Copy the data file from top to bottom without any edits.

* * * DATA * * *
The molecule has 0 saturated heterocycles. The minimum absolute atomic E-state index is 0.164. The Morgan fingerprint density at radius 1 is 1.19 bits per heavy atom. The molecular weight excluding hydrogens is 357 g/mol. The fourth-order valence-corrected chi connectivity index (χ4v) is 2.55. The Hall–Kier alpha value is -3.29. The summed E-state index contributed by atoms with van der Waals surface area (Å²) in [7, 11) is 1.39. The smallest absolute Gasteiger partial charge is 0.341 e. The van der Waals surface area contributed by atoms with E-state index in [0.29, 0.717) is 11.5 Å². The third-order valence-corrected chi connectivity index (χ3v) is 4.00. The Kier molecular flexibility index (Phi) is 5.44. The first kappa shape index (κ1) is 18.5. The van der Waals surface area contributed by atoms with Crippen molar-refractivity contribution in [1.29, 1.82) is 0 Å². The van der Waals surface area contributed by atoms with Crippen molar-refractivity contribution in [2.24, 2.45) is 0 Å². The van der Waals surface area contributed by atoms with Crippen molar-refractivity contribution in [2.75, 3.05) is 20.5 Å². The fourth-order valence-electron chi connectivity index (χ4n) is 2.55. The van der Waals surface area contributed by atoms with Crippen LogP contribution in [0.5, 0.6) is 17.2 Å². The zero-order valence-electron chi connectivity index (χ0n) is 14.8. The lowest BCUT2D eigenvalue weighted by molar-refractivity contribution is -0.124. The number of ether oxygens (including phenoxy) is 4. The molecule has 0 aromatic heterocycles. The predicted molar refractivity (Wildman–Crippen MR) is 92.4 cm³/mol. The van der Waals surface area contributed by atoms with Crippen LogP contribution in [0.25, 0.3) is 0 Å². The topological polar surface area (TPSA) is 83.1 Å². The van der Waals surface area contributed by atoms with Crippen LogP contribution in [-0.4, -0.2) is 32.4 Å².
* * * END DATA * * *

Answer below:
The molecule has 0 saturated heterocycles. The minimum absolute atomic E-state index is 0.164. The Morgan fingerprint density at radius 1 is 1.19 bits per heavy atom. The molecular weight excluding hydrogens is 357 g/mol. The fourth-order valence-corrected chi connectivity index (χ4v) is 2.55. The Hall–Kier alpha value is -3.29. The summed E-state index contributed by atoms with van der Waals surface area (Å²) in [7, 11) is 1.39. The smallest absolute Gasteiger partial charge is 0.341 e. The van der Waals surface area contributed by atoms with E-state index in [0.29, 0.717) is 11.5 Å². The third-order valence-corrected chi connectivity index (χ3v) is 4.00. The Kier molecular flexibility index (Phi) is 5.44. The first kappa shape index (κ1) is 18.5. The van der Waals surface area contributed by atoms with Crippen molar-refractivity contribution in [1.29, 1.82) is 0 Å². The van der Waals surface area contributed by atoms with Crippen molar-refractivity contribution in [2.24, 2.45) is 0 Å². The van der Waals surface area contributed by atoms with Crippen molar-refractivity contribution in [2.75, 3.05) is 20.5 Å². The fourth-order valence-electron chi connectivity index (χ4n) is 2.55. The van der Waals surface area contributed by atoms with Crippen LogP contribution in [0.5, 0.6) is 17.2 Å². The zero-order valence-electron chi connectivity index (χ0n) is 14.8. The lowest BCUT2D eigenvalue weighted by molar-refractivity contribution is -0.124. The number of ether oxygens (including phenoxy) is 4. The molecule has 0 aromatic heterocycles. The predicted molar refractivity (Wildman–Crippen MR) is 92.4 cm³/mol. The van der Waals surface area contributed by atoms with Crippen LogP contribution in [0.25, 0.3) is 0 Å². The topological polar surface area (TPSA) is 83.1 Å². The van der Waals surface area contributed by atoms with Crippen LogP contribution in [-0.4, -0.2) is 32.4 Å².